Meals are cooked on board and served in mahogany-walled dining cars that feature Scottish produce, meats, and seasonal fish alongside wines, liqueurs, and malt whiskies. Private wood-paneled cabins feature beds fitted with soft Scottish wools and tartans and also include an en suite shower, toilet, desk, table, wardrobe, toiletries, bathrobes, and slippers. The train also includes two spa cabins.
Itineraries range from two to seven days long and include sightseeing stopovers and overnight hotel stays. New routes are scheduled to start from April 2023 onwards, but bookings are selling out fast. Tickets start at $4,789 (£4,000) for single occupancy on Belmond’s site or through Vacations by Rail.
The Far North Line
Take a four-hour journey on Britain’s most rural railway through hundreds of miles of peatland bogs, tiny hamlets, golf courses, quaint train stops, and salmon rivers. The single track Far North Line connects Inverness with destinations Thurso and Wick at the northern limits of the Highlands. It’s remote, rugged, and spectacularly wild.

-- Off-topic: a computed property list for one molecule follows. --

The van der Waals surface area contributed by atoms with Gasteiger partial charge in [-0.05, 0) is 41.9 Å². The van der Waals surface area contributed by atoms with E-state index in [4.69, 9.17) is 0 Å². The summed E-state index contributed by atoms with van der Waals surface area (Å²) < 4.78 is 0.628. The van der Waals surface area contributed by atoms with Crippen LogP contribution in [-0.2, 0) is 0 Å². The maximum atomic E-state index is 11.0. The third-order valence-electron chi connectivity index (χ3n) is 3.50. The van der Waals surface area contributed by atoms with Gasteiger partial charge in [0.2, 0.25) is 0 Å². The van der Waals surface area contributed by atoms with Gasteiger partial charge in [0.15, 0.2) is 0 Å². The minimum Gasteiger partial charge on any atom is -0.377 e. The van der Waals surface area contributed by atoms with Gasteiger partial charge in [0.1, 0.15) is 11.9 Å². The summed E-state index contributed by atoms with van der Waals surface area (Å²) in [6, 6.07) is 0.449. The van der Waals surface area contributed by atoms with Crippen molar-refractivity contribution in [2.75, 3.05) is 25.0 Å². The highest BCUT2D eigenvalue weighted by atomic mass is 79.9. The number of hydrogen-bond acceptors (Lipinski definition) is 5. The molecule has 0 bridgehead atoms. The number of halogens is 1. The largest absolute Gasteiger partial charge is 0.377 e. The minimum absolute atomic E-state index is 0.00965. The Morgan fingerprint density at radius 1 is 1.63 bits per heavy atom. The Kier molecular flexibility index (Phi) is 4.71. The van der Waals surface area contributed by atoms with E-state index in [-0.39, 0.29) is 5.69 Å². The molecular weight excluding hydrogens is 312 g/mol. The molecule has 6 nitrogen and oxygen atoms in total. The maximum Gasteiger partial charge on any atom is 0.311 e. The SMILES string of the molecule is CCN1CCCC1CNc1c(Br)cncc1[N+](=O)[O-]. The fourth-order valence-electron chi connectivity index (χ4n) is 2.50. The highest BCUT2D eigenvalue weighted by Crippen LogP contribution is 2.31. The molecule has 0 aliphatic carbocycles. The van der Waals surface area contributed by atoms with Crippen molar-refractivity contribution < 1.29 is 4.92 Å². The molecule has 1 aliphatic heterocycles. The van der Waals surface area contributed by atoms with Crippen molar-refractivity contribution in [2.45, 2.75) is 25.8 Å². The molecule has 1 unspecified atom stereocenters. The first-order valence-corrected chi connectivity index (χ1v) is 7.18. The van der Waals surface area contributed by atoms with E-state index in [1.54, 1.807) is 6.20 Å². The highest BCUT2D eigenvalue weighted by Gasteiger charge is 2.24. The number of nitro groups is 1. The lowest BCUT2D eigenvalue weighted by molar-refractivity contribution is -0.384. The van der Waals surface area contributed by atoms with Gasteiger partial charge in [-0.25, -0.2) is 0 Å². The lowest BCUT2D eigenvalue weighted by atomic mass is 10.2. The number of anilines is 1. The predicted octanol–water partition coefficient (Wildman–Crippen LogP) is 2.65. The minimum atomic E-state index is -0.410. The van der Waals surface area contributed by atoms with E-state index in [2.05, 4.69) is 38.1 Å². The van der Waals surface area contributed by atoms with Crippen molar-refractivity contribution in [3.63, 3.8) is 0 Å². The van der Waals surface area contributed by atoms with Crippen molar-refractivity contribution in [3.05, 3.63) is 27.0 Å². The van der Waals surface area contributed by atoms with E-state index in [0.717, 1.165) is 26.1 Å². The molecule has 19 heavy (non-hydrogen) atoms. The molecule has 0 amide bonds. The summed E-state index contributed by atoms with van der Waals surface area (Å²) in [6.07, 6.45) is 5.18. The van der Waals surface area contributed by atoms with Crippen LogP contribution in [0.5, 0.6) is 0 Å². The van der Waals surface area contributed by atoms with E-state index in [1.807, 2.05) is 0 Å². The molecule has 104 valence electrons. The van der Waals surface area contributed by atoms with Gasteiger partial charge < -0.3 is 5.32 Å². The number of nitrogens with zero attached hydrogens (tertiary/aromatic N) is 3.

The route is the same as the Kyle of Lochalsh line up until Dingwall, where the lines split. Passengers shimmy up the coast until the Tain stop, where the line then plunges into the lands of Sutherland and Caithness, across peat bogs and Flow Country, whilst crossing salmon fishing rivers. Flow Country is a vast wetland blanket bog and peat habitat, an important environmental landscape for preventing climate change and a proposed UNESCO World Heritage site.
Passengers can spot a few castles from the train route after departing Inverness: Just after the Tain stop is the glorious and exclusive Skibo Castle (formerly frequented by Andrew Carnegie) across the sea inlet Dornoch Firth, followed by the hilltop (and supposedly haunted) Carbisdale Castle after the Culrain stop. Then cruise past the thick and mysterious Balblair Wood, midway between the Rogart and Golspie stops on the shores of Loch Fleet. And if you fancy one more castle, the train will take you to the Dunrobin Castle station, where you can stop off and show your train ticket for discounted entry to the gigantic “home” (with more than 189 rooms, this castle is one of Britain’s oldest continuously inhabited houses).